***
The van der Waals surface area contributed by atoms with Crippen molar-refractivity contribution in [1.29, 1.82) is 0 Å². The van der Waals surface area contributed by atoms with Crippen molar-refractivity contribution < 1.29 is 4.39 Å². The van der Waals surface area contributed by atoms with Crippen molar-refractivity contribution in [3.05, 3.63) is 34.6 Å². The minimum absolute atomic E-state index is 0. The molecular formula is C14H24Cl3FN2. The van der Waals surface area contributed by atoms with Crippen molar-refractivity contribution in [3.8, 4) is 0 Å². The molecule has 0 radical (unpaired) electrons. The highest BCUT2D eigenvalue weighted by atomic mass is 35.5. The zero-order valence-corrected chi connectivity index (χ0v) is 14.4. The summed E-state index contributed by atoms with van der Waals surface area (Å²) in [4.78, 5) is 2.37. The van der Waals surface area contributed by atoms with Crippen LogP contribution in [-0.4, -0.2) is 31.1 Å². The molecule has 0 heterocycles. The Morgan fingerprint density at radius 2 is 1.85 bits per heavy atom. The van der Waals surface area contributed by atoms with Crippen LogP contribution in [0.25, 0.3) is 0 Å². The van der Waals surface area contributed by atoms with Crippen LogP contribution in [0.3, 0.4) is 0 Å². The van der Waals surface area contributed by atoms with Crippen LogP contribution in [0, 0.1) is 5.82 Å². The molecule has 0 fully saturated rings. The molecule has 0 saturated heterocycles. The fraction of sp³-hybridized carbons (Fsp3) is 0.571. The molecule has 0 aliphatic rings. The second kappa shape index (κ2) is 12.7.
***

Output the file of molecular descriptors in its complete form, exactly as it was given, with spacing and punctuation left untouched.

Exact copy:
The van der Waals surface area contributed by atoms with Crippen molar-refractivity contribution in [1.29, 1.82) is 0 Å². The van der Waals surface area contributed by atoms with Crippen molar-refractivity contribution < 1.29 is 4.39 Å². The van der Waals surface area contributed by atoms with Crippen molar-refractivity contribution in [3.05, 3.63) is 34.6 Å². The minimum absolute atomic E-state index is 0. The molecular formula is C14H24Cl3FN2. The van der Waals surface area contributed by atoms with Crippen molar-refractivity contribution in [3.8, 4) is 0 Å². The molecule has 0 radical (unpaired) electrons. The highest BCUT2D eigenvalue weighted by atomic mass is 35.5. The zero-order valence-corrected chi connectivity index (χ0v) is 14.4. The summed E-state index contributed by atoms with van der Waals surface area (Å²) in [4.78, 5) is 2.37. The van der Waals surface area contributed by atoms with Crippen LogP contribution in [-0.4, -0.2) is 31.1 Å². The molecule has 0 heterocycles. The Morgan fingerprint density at radius 2 is 1.85 bits per heavy atom. The van der Waals surface area contributed by atoms with Crippen LogP contribution in [0.25, 0.3) is 0 Å². The van der Waals surface area contributed by atoms with Crippen LogP contribution in [0.3, 0.4) is 0 Å². The van der Waals surface area contributed by atoms with Crippen LogP contribution in [0, 0.1) is 5.82 Å². The molecule has 0 fully saturated rings. The molecule has 0 saturated heterocycles. The fraction of sp³-hybridized carbons (Fsp3) is 0.571. The molecule has 0 aliphatic rings. The second kappa shape index (κ2) is 12.7.